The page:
In San Diego, one Hackathon team prepares to pitch their community engagement idea to a panel of judges.

From the three cities, eight ideas made it, including Makom, an intentionally non-institutionally based Jewish community for young adults in San Diego; Shalom PDX, an online and in-person welcoming portal for young newcomers to Portland; and Shmooz, a personalized app – generated by Barzilai – presenting Jewish events and opportunities for community-seeking Jews in the Vancouver area.

Each of the eight individuals or teams that emerged from the Hackathon received $2,500 in seed funding to further develop and accelerate their ideas within their communities and with local partners such as the Jewish Federation. They also came under UpStart’s incubating umbrella, providing them with an educational framework, online tools such as webinars and continuing mentorship.

“Typically, the pitfall to a Hackathon is that there is no follow-up,” Winograd said. “Someone can start a multi-million dollar venture afterwards, or at the other extreme, nothing at all happens. By providing the seed money, connections, and entrepreneurial training, we want to help ensure that these good ideas stick and go somewhere.”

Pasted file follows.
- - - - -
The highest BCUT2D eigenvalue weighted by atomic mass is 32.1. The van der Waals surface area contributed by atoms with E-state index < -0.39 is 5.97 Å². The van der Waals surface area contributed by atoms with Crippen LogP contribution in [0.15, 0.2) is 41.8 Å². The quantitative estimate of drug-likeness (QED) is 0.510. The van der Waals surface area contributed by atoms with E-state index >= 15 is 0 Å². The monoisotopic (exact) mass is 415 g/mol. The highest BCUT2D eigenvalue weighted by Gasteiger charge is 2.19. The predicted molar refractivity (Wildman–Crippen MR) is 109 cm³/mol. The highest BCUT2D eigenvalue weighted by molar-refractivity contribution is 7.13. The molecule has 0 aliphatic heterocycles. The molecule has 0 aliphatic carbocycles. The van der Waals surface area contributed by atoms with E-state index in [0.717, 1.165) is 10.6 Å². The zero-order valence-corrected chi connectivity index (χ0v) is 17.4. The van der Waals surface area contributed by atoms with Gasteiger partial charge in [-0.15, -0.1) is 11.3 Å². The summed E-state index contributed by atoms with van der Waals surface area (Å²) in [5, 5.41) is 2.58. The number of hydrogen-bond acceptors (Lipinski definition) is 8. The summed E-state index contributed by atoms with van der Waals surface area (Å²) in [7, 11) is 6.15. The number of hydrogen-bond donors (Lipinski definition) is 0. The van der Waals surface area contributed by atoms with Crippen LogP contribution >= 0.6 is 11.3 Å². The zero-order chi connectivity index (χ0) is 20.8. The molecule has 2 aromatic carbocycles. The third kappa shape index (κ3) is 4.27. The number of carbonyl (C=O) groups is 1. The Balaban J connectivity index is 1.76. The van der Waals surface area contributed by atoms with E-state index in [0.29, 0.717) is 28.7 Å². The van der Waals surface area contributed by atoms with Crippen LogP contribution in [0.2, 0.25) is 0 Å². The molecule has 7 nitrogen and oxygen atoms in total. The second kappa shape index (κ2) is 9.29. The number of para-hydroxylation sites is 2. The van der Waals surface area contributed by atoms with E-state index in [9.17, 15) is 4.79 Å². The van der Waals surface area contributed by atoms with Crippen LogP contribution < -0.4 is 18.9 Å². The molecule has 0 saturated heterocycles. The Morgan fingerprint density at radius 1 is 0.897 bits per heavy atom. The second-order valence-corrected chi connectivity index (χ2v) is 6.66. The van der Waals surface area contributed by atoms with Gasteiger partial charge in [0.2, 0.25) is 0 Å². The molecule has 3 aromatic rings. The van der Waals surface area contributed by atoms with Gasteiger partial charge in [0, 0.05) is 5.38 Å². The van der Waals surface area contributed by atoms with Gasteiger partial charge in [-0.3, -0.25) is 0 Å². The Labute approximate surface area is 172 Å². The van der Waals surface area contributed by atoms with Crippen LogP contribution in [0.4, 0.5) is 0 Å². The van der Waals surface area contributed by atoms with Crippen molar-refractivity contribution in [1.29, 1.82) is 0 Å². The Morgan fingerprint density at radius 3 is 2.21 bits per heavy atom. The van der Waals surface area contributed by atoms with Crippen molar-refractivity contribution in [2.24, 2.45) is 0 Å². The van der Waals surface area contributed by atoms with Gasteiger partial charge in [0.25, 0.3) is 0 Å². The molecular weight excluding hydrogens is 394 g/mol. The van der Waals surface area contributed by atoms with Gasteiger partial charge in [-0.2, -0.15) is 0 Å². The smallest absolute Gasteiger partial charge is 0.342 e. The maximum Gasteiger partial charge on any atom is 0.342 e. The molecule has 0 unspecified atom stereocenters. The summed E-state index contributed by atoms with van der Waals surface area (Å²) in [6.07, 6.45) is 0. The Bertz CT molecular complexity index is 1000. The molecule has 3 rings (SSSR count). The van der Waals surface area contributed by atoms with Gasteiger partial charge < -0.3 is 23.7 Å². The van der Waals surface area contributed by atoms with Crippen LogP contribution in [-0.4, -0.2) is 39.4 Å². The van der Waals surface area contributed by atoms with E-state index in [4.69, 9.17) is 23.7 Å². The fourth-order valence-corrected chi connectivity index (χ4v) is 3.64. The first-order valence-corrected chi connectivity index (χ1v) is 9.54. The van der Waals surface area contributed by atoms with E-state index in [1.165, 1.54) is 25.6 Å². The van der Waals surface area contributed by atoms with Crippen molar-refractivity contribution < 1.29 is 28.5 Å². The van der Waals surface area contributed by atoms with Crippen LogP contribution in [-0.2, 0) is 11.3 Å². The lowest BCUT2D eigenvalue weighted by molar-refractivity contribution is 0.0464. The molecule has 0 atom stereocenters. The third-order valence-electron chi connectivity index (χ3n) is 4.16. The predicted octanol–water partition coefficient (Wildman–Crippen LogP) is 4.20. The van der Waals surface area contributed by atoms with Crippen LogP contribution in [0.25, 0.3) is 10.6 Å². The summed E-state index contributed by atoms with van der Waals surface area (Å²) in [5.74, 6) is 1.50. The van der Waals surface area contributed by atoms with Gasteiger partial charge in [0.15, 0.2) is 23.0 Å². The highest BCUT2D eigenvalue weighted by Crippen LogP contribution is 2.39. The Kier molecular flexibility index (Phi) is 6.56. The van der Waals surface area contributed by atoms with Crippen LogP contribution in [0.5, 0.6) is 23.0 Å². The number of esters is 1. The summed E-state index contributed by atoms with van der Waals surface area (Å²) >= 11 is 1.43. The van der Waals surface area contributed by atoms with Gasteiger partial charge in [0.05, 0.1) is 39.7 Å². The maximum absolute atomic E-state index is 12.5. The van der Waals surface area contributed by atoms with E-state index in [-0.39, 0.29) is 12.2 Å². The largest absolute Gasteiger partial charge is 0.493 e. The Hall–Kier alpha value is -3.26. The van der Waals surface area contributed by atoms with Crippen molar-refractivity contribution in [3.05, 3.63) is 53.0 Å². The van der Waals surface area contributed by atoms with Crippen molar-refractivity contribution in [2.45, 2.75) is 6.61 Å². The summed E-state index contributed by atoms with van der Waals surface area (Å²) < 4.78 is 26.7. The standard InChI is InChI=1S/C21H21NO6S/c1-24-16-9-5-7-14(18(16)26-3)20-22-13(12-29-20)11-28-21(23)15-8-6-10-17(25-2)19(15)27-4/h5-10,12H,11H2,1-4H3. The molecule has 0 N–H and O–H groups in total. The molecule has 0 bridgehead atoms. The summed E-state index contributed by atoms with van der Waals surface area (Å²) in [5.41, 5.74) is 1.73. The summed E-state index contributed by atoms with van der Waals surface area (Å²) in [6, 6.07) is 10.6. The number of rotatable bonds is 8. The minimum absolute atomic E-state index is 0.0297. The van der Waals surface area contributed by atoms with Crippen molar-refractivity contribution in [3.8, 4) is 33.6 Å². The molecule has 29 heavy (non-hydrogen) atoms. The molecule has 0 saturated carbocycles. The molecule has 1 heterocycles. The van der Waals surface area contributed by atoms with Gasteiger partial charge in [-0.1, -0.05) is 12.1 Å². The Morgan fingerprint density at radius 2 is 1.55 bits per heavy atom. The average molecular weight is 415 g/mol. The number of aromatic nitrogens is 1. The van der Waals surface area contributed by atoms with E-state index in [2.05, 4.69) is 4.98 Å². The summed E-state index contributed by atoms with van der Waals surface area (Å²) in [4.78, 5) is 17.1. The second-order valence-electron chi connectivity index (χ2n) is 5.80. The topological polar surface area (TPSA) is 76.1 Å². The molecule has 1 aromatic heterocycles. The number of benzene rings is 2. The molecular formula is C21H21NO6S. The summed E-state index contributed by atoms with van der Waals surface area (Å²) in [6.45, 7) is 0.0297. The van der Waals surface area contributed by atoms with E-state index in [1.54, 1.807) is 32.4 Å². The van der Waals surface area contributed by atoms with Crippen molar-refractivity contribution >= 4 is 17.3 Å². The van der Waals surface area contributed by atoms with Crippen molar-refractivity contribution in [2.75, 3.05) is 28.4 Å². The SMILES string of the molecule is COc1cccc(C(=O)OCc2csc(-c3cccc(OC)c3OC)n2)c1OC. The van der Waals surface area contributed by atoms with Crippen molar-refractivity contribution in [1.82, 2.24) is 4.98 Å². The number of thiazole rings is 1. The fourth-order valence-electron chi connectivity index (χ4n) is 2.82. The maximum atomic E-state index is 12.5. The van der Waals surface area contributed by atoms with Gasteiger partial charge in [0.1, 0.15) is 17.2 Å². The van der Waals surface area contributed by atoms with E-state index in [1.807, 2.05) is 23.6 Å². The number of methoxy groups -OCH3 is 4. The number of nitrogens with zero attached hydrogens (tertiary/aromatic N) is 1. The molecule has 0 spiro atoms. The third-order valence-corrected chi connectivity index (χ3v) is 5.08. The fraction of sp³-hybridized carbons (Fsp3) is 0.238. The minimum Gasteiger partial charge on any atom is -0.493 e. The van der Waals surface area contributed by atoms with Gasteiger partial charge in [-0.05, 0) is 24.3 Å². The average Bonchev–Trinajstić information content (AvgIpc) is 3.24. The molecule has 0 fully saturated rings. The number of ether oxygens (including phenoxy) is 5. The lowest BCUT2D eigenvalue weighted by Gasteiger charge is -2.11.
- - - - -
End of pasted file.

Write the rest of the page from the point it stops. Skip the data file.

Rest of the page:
So Rugoff, whose Makom project was one of the winning proposals in the San Diego Hackathon, is now using advanced Design Thinking methodologies to refine her idea based on input from potential constituencies, and she is moving to beta test some events and experiences to measure preferences and in her words, “observe like any smart entrepreneur would in a high-stakes business.”

Danielle Rugoff, of San Diego, strategizes with the Makom team at the Hackathon.

Barzilai, too, is at a data-collection stage, having created an online bot to build a base of potential users for his Jewish community app and determine the type of information and interaction they might want from it.

“The Hackathon is a great initiative and it’s a great idea to bring it into the Jewish community, but it’s not the magic bullet solution to every challenge,” he said. “It takes a lot to reach success.

“The promise here is that we are being given the tools and the support and the room to adapt, and that is rare in this environment. And the fact that all of us are helping our own community and addressing our own needs, this is a huge step in making our ideas more successful.”

By H. Glenn Rosenkrantz, for The Covenant Foundation